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COURTS   OF   PARIS,    NAPLES,   ETC.                   79

and Queen soon after they arrived at the Tuileries,
and were very civil, which was something to raise
their spirits. M. de la Fayette had a quarrel at
the Marquis de Coigny's with the Duke d'Orleans.
The latter came to the King, who accepted his
submission, but requested him, for his own sake,
to go to England, under the pretext of a special
mission, with passports from the King and the
Assembly. This he has done, and his astonished
partisans have sent off to Boulogne to stop him
and force him to return to Paris.

They say things are now becoming tranquil.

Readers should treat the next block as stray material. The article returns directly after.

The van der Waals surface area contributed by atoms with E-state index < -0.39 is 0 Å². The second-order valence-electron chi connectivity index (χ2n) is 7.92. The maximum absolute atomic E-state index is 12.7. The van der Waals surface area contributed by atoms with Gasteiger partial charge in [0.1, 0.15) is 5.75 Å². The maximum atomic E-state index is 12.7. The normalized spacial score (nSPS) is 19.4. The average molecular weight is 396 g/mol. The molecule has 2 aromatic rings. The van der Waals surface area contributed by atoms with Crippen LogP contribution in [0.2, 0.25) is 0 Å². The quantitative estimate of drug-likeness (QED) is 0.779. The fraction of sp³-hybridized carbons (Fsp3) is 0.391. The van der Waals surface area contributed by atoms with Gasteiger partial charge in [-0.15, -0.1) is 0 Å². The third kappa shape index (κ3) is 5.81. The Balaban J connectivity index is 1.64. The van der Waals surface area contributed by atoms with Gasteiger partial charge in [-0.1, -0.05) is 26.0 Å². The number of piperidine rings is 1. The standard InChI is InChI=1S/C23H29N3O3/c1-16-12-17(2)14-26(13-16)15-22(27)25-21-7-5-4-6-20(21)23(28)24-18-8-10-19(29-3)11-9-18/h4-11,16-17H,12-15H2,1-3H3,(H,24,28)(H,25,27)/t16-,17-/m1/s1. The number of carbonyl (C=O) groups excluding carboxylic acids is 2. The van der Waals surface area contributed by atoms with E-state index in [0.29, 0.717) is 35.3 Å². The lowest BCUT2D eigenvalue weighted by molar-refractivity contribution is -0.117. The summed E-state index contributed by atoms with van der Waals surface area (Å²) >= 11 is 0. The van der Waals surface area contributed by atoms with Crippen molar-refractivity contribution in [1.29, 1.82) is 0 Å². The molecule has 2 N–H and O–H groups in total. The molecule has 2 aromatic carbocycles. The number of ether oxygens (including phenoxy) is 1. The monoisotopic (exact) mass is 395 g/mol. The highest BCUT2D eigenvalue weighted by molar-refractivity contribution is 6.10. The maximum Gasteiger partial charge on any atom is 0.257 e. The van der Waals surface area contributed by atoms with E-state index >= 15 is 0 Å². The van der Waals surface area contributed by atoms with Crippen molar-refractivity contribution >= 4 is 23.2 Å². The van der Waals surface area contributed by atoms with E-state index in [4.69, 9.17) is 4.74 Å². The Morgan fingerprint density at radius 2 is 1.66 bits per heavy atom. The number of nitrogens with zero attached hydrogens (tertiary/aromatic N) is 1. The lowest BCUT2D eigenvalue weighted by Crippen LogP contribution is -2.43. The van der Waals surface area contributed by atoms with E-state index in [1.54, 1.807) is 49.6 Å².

London, December xst, 1789.

I am just arrived, and so fatigued that it is
impossible for me to set out for the north for
several days. It will take me that time to re-
cover. But though weak in body, I am happy
in mind to be again in England, and so soon to
see you all. One sad drawback is my having left
Henry; but he is well and safe, receiving an ex-
cellent education, much loved by his master, and
under the special care of Madame de Talaru
and M. de Beauveau, who, on the very first
appearance of danger, will send him directly to